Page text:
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Jarvis Desk review

Decked in bamboo and ultra quiet, the Jarvis standing desk rises above competitors

Jarvis Standing Bamboo Desk hero
Jarvis Desk
MSRP $470.00
“The Jarvis Desk forgoes unnecessary perks to create an affordable combination of the traditional desk and the technological advancements of modern day standing desks.”
  • Well-built and holds up against normal wear-and-tear
  • Classic aesthetic that largely hides any indications of its electronic capabilities
  • Variable height
  • Affordably priced
  • Memory settings for quick adjustments
  • Slightly wobbly when at a standing height
  • Emits a slight hum during elevation changes
  • Does nothing more than an traditional desk other than variable height

Considering it’s among the oldest forms of furniture — essentially a plank held up with four legs — the traditional desk is long overdue for a technological makeover. Enter the standing desk, which has been shown to decrease numerous health problems correlated with prolonged sitting.

The Jarvis Desk by San Francisco- and Portland-based Fully is among the growing affordable options for motorized standing desks. We tested the Jarvis Bamboo Standing Desk ($470), but Fully offers a suite of similar desk styles that come equipped with the same basic electronically driven “frame” — two wide-base support legs controlled by a switch mounted to the desk.

The Jarvis Bamboo Standing Desk is a slight upgrade from the basic model, which uses a flat laminated desktop and costs $40 less. Our model offers a sleeker, environmentally friendly desktop complete with a beveled edge that allows the arms to rest easily while working.


The Jarvis Desk arrived in a set of packages with some assembly required, but anyone who’s built unassembled furniture should have little challenge putting it all together. The complete build took about an hour and a half, but that time would’ve been shortened if we’d had an electric drill on-hand to replace the necessary elbow grease required for our manual screwdriver.

Jarvis Standing Bamboo Desk corner
Bill Roberson/Digital Trends
Bill Roberson/Digital Trends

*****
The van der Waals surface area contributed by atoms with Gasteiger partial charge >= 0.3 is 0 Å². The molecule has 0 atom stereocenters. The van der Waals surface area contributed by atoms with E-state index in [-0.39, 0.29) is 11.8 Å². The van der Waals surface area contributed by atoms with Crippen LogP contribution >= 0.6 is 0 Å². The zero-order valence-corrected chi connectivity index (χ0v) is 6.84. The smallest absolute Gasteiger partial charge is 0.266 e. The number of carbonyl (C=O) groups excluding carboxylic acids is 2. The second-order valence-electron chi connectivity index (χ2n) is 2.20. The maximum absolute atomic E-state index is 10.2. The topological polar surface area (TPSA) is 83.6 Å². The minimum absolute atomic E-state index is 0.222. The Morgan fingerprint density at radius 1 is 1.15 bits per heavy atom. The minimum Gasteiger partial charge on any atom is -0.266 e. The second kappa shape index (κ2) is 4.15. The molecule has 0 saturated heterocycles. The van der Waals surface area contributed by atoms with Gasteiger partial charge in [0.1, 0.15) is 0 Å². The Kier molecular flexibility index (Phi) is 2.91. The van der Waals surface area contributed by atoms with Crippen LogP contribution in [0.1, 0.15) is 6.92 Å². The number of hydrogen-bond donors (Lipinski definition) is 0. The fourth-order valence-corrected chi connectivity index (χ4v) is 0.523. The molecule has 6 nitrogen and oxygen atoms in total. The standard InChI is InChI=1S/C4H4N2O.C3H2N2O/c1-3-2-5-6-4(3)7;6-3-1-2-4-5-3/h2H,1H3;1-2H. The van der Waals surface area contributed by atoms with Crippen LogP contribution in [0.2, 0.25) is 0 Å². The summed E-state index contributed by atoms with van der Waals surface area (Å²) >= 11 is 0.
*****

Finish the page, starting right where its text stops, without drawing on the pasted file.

Our desktop measured in at 60 inches by 30, which offered plenty of space to stretch out our office equipment, including a 27-inch all-in-one computer, phone, random accessories, coffee cups, several piles of papers and notepads, and room to spare.

The first aspect we noticed of the Jarvis Desk is its aesthetic appeal. Despite being largely an electronic device, the Jarvis Desk fits in assumingly with an office filled with traditional wooden desks. The bamboo desktop is sleek and professional, and the desk as a whole gives no indications of its technological capabilities to the untrained eye. But the under-the-hood equipment is where the Jarvis Desk shines.

Rising up

The primary means of operation begins and ends with a seven-button switch connected to the central electronic controller — a power pack that plugs into an outlet and controls the elevation of the legs. It’s a simple, elegant method to adjust height on the fly and is a largely inconspicuous desk attachment, set underneath the right or left side and meant to sit flush with the desk’s vertical edge.

The Jarvis Desk fits in assumingly with an office filled with traditional wooden desks.

Buttons etched with arrows pointing up or down control the elevation, while four other buttons allow memory presets. A seventh button allows memorization of these settings on the fly. A digital readout shows the desk’s current elevation – from 24.3 to 50.3 inches. The four-button memory system lets you easily bring the desk to your favorite position without holding down a button and dialing it in every time. Simply push one of the preset buttons once and the desk automatically adjusts into the position. Grabbing a glass of water and plan to stand upon your return? Simply push the respective button for the Jarvis Desk to rise into position and it’ll be ready when you come back. Our timed tests showed it takes just shy of 20 seconds for the Jarvis Desk to go from the lowest setting to highest and vice versa.